Tickets for Alte Nationalgalerie: Skip The Line
Germany’s original national gallery
- Marvel at a building that could only be described as the beautiful lovechild of a church, a temple and a theater
- Check out mesmerizing paintings and sculptures like Adolph von Menzel’s The Iron Rolling Mill and Louis Sussmann-Hellborn’s Sleeping Beauty
- Skip the line and dive deep into German Impressionism by perusing Max Liebermann's fascinating works
The Alte Nationalgalerie (or Old National Gallery, in German) is the place to go in Berlin for a dazzling collection of Neoclassical, Romantic, Biedermeier, Modernist and Impressionist art. As well as unmissable works by German artists, here you’ll find paintings by Manet, Monet, Cézanne and others.
The very first thing you’ll notice upon arriving at the Alte Nationalgalerie is how impressive the building is, even when compared with the other wonders on this magnificent island of culture. Walk in and you’ll be amazed by the simple yet classy interior, which highlights the artworks without getting in their way.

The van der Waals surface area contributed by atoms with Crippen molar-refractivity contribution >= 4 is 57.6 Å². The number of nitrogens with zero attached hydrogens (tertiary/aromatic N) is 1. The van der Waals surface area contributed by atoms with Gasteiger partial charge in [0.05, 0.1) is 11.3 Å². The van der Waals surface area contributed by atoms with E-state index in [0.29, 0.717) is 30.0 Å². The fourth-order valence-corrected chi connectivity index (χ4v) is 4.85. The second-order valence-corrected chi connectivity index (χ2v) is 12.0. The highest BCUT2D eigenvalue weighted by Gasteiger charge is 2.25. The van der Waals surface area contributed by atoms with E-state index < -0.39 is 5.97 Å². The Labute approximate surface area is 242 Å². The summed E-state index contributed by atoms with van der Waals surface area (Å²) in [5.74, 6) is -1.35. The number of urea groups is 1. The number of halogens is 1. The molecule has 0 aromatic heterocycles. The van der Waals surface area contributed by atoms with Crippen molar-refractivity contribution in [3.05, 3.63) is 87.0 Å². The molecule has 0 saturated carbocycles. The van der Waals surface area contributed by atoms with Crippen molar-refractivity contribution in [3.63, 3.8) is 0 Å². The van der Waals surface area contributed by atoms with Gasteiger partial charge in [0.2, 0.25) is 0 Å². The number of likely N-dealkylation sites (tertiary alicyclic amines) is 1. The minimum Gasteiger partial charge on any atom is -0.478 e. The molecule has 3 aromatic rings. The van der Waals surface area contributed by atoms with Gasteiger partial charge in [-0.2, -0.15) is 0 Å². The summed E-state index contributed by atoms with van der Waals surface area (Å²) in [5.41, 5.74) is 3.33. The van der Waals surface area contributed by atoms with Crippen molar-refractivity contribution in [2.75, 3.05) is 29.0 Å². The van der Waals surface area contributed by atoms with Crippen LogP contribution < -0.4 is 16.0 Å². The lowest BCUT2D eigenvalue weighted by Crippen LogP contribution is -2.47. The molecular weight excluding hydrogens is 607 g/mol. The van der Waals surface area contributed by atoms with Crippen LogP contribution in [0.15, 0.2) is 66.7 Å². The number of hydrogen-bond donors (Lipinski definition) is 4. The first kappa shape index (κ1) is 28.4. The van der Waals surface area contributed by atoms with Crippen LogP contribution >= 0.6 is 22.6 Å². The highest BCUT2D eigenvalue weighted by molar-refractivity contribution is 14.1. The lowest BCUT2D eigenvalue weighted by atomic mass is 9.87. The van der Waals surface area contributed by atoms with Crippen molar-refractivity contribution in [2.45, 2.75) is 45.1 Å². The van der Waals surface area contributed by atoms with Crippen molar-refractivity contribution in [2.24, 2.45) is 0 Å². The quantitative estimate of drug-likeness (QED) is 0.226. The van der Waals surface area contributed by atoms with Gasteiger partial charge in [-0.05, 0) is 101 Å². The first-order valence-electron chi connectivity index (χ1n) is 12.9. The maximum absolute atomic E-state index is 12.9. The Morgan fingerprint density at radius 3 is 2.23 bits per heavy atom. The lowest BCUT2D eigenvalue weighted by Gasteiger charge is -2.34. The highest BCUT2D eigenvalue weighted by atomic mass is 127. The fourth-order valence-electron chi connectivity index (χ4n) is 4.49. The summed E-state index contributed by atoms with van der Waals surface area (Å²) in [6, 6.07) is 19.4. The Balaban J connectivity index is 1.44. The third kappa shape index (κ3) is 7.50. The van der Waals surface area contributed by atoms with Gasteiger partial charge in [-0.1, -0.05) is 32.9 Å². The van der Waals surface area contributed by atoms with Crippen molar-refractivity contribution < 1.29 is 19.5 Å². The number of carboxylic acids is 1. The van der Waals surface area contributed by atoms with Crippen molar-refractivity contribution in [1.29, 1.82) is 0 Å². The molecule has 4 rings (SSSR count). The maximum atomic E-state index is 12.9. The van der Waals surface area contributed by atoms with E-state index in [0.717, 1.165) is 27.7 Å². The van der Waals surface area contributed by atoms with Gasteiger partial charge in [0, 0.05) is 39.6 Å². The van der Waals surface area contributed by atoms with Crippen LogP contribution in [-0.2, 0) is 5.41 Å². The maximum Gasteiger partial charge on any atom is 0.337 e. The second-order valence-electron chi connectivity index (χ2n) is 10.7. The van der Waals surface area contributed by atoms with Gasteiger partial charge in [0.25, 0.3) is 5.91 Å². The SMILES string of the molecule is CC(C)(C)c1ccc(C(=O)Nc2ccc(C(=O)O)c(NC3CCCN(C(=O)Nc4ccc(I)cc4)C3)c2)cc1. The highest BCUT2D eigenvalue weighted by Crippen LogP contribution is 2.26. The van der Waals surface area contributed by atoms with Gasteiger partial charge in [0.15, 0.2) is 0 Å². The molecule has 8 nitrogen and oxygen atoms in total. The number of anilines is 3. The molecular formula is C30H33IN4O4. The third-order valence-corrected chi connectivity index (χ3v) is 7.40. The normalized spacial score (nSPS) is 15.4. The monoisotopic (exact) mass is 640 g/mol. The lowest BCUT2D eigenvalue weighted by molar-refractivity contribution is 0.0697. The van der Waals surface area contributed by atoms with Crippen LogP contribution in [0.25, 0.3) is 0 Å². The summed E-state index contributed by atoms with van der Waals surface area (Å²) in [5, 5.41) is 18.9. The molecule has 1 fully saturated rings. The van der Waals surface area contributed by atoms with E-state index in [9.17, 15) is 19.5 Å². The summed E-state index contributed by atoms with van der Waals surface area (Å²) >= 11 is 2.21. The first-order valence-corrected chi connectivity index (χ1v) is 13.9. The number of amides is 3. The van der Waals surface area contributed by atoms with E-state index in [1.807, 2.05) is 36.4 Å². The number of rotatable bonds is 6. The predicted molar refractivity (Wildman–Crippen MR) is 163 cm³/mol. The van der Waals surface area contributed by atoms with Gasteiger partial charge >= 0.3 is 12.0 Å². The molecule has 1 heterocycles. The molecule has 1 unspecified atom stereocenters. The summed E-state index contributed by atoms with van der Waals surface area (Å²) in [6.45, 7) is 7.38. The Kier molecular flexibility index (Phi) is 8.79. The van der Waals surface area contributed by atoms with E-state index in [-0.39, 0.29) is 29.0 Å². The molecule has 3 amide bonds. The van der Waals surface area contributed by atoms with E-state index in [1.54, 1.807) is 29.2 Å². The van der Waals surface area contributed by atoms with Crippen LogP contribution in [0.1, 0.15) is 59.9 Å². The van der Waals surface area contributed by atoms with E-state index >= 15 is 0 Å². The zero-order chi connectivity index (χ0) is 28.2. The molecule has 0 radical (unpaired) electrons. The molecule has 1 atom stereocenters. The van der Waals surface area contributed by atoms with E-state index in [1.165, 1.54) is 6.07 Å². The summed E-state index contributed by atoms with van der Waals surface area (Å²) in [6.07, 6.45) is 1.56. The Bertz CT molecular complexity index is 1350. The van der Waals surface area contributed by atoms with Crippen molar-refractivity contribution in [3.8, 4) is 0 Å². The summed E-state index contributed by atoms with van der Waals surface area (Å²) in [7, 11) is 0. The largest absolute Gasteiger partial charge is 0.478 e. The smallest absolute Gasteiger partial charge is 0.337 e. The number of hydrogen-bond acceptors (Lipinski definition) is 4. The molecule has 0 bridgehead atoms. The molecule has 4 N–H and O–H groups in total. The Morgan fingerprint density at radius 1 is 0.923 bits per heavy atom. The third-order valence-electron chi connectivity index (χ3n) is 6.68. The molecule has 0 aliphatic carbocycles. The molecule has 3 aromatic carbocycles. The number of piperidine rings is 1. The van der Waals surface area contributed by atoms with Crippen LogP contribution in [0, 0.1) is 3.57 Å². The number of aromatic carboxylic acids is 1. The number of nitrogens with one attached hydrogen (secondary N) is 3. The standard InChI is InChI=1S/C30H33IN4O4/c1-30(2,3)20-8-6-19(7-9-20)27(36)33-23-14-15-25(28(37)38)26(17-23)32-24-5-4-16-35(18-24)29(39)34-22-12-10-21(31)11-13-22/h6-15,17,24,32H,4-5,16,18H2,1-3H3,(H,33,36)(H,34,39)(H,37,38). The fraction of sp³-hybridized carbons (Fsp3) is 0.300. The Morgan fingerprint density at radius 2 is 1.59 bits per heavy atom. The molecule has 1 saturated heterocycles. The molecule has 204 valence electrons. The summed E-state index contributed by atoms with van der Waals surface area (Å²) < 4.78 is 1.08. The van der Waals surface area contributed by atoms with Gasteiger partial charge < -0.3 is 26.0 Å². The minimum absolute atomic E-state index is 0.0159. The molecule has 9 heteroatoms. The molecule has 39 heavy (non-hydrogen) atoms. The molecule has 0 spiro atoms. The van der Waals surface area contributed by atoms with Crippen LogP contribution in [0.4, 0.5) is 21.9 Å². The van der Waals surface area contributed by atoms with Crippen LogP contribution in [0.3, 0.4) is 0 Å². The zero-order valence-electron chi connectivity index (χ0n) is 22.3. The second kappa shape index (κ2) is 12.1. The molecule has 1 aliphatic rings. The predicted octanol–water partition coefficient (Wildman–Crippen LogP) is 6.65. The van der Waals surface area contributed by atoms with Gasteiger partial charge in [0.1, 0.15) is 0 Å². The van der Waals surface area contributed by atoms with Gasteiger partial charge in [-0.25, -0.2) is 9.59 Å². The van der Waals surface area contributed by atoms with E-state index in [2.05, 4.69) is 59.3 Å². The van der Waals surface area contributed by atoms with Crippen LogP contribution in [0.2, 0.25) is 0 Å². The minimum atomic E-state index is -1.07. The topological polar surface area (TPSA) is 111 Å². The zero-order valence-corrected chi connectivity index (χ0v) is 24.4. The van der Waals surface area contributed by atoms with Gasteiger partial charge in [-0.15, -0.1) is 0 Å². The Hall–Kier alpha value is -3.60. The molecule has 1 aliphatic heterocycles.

Although the collection is massive, featuring 1,800 paintings and 1,500 sculptures, this is an easy museum to explore. Highlights include Lovis Corinth’s The Blind Samson, Adolph von Menzel’s The Iron Rolling Mill, and Max Liebermann’s Impressionist paintings, proving that this 19th-century movement wasn’t exclusive to Paris.
If you prefer your art in 3D, check out the sculpture hall on the first floor. Masterpieces like Louis Sussmann-Hellborn’s Sleeping Beauty will make you wonder how on earth someone can apply that much detail to a block of marble.
In a city famous for its World War II monuments and museums, the Alte Nationalgalerie is a welcome (and sometimes needed) stop for some good old art.
Skip the ticket counter and show your smartphone ticket at the entrance.
Cancellations are not possible for this ticket.
Take any train, metro or bus to Friedrichstraße or a train or tram to Hackescher Markt.
- 10:00 - 18:00, Thursday till 20:00
- The upper floor opens at 11:00
Ich war begeistert!
Das Anstehen erspart man sich nicht unbedingt, da nur eine bestimmte Anzahl von Menschen in die Nationalgalerie eingelassen werden. Jedenfalls hatten wir den Eindruck.
Angestanden wurde so 15 Uhr, wir konnten ohne Anstehen ca. 12 Uhr rein.